Returning champ can't buy a win

TERRY JONES, QMI Agency

, Last Updated: 12:01 PM ET

EDMONTON - Sometimes winning an IndyCar race can look easy.

Like here, last year.

There was Scott Dixon, driving along going into the last lap and pretty much resigned to his fate of finishing third behind two Penske cars.

That's when Helio Castroneves blocked teammate Will Power and suddenly Dixon was in second.

Then Castroneves was black-flagged.

Dixon didn't lead the race for a single lap.

Not even a single second.

And he won.

Then there's this year. He's virtually spent the entire season sitting second and third. And nothin'. Not one win.

"It's been an odd season," said Dixon as he stood at the end of pit row getting his first peek at the new layout for the Edmonton Indy prior to an hour-and-a-half walkabout later in the afternoon.

The New Zealander, who has won two of the last three Edmonton Indys, can't buy a win.

The two-time series champion and 2008 Indy 500 winner who has so far won 24 IndyCar races in his nine years with Chip Ganassi's Target team, hasn't won a pole and hasn't won a race.

"It's kind of frustrating. It seems like I'm having a run of second-place finishes."

Dixon has qualified second three times and finished second three times, including the last series race two weekends ago in Toronto.

His Target teammate, Dario Franchitti, has won four races and has already amassed 353 points. He's so far ahead that he could decide to drive to Jasper and Banff this weekend, instead, and still lead the standings.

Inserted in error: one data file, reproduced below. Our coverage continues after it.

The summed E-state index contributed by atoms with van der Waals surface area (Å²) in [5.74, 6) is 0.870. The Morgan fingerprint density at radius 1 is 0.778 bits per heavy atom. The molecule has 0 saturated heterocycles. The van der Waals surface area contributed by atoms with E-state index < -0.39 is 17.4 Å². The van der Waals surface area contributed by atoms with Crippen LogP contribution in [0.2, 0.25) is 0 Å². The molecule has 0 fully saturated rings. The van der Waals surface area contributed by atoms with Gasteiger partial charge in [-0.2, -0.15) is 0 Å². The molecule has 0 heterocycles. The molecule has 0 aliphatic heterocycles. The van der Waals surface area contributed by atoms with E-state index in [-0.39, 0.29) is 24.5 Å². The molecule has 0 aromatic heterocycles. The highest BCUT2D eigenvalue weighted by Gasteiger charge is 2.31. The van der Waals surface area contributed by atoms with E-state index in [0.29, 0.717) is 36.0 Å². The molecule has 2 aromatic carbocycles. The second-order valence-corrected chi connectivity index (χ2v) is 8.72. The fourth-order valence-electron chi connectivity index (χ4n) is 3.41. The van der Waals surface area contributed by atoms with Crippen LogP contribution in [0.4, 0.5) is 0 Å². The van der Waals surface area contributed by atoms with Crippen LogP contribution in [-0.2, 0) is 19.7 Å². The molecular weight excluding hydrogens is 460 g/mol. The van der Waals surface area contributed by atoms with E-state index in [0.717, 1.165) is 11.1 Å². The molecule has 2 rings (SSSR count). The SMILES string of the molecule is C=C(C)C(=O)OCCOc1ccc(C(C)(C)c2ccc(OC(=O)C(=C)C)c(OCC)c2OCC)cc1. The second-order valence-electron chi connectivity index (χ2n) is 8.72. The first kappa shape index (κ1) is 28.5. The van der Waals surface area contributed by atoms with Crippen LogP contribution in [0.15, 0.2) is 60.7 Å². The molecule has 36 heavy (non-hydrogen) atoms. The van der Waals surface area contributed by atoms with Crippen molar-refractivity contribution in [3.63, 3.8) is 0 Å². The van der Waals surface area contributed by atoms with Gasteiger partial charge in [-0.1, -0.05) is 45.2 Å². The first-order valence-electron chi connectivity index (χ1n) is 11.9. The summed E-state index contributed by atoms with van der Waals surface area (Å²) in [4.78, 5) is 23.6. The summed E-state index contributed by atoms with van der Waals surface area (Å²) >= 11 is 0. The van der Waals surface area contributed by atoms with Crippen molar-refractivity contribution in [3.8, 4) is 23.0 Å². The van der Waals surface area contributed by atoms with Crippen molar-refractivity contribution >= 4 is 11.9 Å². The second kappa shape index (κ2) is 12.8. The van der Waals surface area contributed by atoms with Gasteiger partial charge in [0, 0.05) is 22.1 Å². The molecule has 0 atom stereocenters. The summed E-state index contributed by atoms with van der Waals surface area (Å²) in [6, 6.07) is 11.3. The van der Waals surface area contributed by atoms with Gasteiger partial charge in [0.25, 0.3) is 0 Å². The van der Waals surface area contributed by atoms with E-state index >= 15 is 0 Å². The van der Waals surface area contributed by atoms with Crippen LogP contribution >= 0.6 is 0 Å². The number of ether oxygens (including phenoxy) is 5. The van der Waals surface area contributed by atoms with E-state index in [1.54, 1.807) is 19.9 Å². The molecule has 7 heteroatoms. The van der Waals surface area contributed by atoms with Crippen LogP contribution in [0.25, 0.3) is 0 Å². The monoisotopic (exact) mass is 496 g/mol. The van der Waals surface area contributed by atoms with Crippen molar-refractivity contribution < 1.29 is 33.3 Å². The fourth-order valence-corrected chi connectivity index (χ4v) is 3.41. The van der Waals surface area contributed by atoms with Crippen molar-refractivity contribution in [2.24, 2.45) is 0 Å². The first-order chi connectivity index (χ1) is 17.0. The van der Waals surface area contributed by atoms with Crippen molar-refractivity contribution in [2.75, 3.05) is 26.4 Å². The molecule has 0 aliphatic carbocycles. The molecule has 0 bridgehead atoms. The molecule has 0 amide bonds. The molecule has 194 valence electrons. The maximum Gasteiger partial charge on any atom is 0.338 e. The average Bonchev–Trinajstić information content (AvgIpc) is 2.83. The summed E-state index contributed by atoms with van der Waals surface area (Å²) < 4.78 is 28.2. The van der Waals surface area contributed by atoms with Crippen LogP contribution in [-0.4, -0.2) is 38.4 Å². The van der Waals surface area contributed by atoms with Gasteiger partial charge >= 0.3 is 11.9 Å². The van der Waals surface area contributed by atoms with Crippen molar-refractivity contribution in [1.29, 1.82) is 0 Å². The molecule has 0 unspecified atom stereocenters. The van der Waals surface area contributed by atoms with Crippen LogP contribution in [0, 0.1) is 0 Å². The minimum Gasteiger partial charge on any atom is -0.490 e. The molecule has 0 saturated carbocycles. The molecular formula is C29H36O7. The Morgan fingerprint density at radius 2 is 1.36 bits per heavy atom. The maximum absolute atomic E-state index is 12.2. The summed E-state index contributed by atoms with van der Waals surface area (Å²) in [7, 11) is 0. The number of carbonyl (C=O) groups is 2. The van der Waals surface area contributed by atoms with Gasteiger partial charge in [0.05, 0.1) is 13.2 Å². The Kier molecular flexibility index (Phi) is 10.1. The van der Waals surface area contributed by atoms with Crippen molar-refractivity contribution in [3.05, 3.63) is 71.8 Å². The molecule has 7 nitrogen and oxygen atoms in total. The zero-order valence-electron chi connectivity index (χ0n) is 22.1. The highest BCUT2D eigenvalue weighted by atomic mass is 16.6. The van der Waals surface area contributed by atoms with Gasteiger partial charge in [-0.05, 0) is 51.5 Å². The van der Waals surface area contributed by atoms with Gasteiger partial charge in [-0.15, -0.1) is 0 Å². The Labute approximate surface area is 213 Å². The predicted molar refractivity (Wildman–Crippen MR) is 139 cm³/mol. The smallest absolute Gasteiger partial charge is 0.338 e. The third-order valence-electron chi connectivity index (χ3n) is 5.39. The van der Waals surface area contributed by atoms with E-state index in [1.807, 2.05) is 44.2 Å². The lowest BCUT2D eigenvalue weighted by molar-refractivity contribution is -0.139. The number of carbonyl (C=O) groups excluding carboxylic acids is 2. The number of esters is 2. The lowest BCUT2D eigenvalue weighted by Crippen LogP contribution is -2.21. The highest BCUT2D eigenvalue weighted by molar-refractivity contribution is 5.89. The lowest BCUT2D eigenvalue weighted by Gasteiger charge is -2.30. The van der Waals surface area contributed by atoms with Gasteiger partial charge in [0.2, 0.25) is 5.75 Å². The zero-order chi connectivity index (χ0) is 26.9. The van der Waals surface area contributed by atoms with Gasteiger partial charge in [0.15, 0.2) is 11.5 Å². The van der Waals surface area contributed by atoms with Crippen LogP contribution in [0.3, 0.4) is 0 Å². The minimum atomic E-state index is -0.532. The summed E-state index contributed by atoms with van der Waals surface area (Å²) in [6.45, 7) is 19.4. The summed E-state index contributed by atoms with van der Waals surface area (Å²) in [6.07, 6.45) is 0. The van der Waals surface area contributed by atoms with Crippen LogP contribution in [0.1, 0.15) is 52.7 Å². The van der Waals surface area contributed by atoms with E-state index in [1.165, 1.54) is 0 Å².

Power sits second at 298 and Dixon is third at 270.

"It's a big lead," said Dixon.

"It's one of those situations where it's your teammate in the lead, so this is great for the team. So no problem there. But sometimes it works that way with one driver and another.

"He's having one of those years you have every once in a while. He's had no bad luck. A few of the guys behind him, including myself, have had a lot of bad luck."

Third here two years ago, Dixon has a chance to be the first driver to win this race three times.

So, too, does two-time winner Sebastian Bourdais, who won the inaugural race in 2005, finished second in 2006 and won again in 2007, and is returning from Formula One racing.

Indeed, with Bourdais back, all the previous Edmonton Indy winners are here — Justin Wilson (2006) and Power (2009) being the others.

Familiarity has already been breeding contempt in the series this year, especially with drivers calling each other "wankers" after the carnage at the Toronto Indy two weeks ago.

Dixon said he doesn't think too many of the heated words from Toronto will carry over.

"It's racing. We're trying to win. It's always the way it's going to be. You're fighting to get a piece of the track."

Like many of the drivers, one look at Turn 1 coming off the kilometre-long main straightaway, certainly has demolition-derby potential.

The top topic of conversation at every stop in the series this year has been the mess that the new double-file, side-by-side restarts this year have made of Turn 1 anywhere, much less the mother of Turn 1s here.

"I thought it would sort of wash out and even up for everybody, but so far it hasn't worked out for me," said Dixon.

"It's a big change from what it used to be," he offered as his first impressions of the new track at the opposite corner of City Centre Airport.

Dixon was a big fan of the original track layout here ó not just because of the success he's enjoyed in Edmonton.

"The old course was fun. And it was demanding. I loved racing it. To me, it's a bit sad we're not still running it.

"But they've kept parts of that track," he said of the technical section at turns 7-8-9-10.

"And the parts they added, at first look, might make for even better racing.

"I'm just exited. To me, new tracks are always fun.

"Yeah, that's the bottom line. I'm just excited, man."

Twitter.com/sunterryjones


Videos

Photos